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A longitudinal multilevel investigation of the influence of top management team, board of directors and CEO characteristics on firm strategy and performance of European MNCs

Final Report Summary - GOVMNC (A longitudinal multilevel investigation of the influence of top management team, board of directors and CEO characteristics on firm strategy and performance of European MNCs)

This project investigated the effects of top management team (TMT) and board composition, particularly in terms of diversity, on the strategy and performance of multinational corporations over time. A multi-country longitudinal inquiry into the effects of TMT and board characteristics showed the increasing significance of two timely and relevant upper echelons characteristics, namely, internationalization of top management teams and gender diversity in the boardroom.

The ongoing globalization process has dramatically changed the business landscape and the society in which we live. The enduring process of European integration and transnational mobility has lead to increasing internationalization of executive and non-executive labor markets. Top management teams and boards of directors become more diverse both within as well as across European countries and this project provides an in-depth investigation of the consequences of such diversity.

First, this project developed a multi-dimensional measure of top management team internationalization capturing the upper echelon’s ability to deal with the challenges of firm international operations. A longitudinal investigation showed that such internationalization leads to subsequent foreign market entry and ultimately improves corporate performance.

Second, by delving deeper into the impact of TMT cultural composition on the propensity and choice of location of foreign investments, the project results show that TMT nationality diversity increases the propensity to expand abroad via cross-border mergers and acquisitions (M&As) and international strategic alliances, while TMTs with high levels of international experience prefer full-control entry modes. In addition, the empirical results suggest that the uncertainty avoidance tendency of the TMT, as well as the distance between the TMT and the host country, significantly decrease the probability of expanding outside the home region.

Finally, this project’s findings demonstrate that TMT nationality diversity is one of the few aspects of TMT composition that is positively related to firm performance. An integrated multilevel framework explaining how its performance implications vary across contextual settings was supported by results showing that nationality diversity is positively related to performance; and this effect is stronger for longer tenured teams, highly internationalized firms, and firms operating in munificent environments.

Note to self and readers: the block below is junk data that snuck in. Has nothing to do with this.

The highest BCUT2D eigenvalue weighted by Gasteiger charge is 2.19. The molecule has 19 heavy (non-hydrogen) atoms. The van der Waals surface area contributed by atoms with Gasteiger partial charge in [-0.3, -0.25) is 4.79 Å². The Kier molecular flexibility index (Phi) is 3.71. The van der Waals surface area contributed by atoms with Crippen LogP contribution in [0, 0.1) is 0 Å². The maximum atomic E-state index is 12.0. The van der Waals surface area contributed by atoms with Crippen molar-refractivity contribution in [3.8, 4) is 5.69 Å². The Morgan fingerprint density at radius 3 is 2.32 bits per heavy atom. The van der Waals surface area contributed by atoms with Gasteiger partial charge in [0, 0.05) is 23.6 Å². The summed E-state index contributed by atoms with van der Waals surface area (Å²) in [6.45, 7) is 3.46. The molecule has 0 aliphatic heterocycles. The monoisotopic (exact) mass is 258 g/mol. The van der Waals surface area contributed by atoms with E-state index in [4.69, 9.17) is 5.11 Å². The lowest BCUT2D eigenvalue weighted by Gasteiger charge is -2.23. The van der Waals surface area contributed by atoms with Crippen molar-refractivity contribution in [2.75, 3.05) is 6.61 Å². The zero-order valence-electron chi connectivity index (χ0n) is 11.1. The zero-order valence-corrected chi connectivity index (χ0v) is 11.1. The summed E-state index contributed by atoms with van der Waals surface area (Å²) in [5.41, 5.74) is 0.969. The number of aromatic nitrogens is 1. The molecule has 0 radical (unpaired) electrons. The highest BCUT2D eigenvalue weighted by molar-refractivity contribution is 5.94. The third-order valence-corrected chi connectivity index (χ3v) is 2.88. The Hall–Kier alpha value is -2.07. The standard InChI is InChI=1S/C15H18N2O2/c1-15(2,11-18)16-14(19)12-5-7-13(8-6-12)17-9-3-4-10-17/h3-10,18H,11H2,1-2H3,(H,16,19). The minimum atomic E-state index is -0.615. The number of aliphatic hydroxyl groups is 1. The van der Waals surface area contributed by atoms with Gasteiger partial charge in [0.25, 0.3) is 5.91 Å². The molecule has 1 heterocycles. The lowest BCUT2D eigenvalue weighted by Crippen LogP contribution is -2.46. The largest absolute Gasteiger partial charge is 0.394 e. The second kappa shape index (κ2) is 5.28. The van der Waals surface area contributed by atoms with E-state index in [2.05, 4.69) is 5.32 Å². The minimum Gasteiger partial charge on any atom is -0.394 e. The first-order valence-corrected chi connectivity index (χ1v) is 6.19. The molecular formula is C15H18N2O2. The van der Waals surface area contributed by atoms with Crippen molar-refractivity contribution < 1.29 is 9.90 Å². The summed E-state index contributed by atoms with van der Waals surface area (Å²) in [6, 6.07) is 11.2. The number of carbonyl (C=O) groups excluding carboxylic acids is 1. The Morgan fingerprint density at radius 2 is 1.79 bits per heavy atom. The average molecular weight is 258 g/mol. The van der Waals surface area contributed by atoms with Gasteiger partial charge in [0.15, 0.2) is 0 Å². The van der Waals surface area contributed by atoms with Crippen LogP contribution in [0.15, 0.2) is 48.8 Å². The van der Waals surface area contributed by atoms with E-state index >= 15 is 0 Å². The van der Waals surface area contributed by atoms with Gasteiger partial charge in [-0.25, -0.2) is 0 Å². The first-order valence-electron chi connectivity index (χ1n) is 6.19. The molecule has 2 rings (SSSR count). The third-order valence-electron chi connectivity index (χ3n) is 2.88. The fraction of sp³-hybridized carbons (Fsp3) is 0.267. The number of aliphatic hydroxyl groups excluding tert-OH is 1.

More generally, this research demonstrates that the performance implications of TMT diversity depend on team, firm and industry conditions under which strategic decisions take place as well as on the specific attributes of TMT diversity.

In light of recent debates of introducing quotas on women directors in Europe, this project further aimed at explaining the consequences of such changes in board composition for companies over time and across national borders. The empirical results provide evidence that board diversity is a valuable resource in enhancing board task performance and demonstrate how team processes mediate the relationship between board job-related diversity and board effectiveness.

National context (cultural and legal context) was found to influence the extent to which effective board processes result in board effectiveness and firm level performance. In an investigation of the specific effects of board gender diversity, evidence was found that the positive effects of women directors on board strategic control are mediated through increased board development activities and through decreased level of conflict. In addition, the project’s results show that women directors influence board strategic involvement through their contribution to board decision-making, which in turn depends on women directors’ professional experiences and the different values they bring along. The survey data with board members further suggests that perception of women as unequal board members may limit their potential contribution to board decision-making.

In times of vivid debates about the role of women on corporate boards, this project provided important evidence of the contribution of women directors to board decision-making and strategic involvement.